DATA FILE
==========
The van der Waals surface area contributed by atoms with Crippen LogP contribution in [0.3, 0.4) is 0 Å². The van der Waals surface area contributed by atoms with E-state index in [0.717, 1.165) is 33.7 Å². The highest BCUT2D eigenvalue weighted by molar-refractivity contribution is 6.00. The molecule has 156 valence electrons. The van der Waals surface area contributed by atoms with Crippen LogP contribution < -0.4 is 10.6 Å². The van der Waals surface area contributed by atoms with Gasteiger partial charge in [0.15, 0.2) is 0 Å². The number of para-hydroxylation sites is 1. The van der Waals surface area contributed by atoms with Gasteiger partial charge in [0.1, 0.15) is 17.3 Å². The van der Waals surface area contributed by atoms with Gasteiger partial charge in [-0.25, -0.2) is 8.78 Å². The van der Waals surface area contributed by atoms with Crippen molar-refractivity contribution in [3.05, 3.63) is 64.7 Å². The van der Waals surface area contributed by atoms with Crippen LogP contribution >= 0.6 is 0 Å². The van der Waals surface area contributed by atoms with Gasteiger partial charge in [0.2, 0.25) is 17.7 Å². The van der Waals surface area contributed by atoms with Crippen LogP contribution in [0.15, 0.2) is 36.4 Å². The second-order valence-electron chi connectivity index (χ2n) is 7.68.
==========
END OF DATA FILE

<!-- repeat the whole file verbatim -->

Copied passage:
The van der Waals surface area contributed by atoms with Crippen LogP contribution in [0.3, 0.4) is 0 Å². The van der Waals surface area contributed by atoms with E-state index in [0.717, 1.165) is 33.7 Å². The highest BCUT2D eigenvalue weighted by molar-refractivity contribution is 6.00. The molecule has 156 valence electrons. The van der Waals surface area contributed by atoms with Crippen LogP contribution < -0.4 is 10.6 Å². The van der Waals surface area contributed by atoms with Gasteiger partial charge in [0.15, 0.2) is 0 Å². The number of para-hydroxylation sites is 1. The van der Waals surface area contributed by atoms with Gasteiger partial charge in [0.1, 0.15) is 17.3 Å². The van der Waals surface area contributed by atoms with Gasteiger partial charge in [-0.25, -0.2) is 8.78 Å². The van der Waals surface area contributed by atoms with Crippen molar-refractivity contribution in [3.05, 3.63) is 64.7 Å². The van der Waals surface area contributed by atoms with Crippen LogP contribution >= 0.6 is 0 Å². The van der Waals surface area contributed by atoms with Gasteiger partial charge in [0.2, 0.25) is 17.7 Å². The van der Waals surface area contributed by atoms with Crippen LogP contribution in [0.15, 0.2) is 36.4 Å². The second-order valence-electron chi connectivity index (χ2n) is 7.68.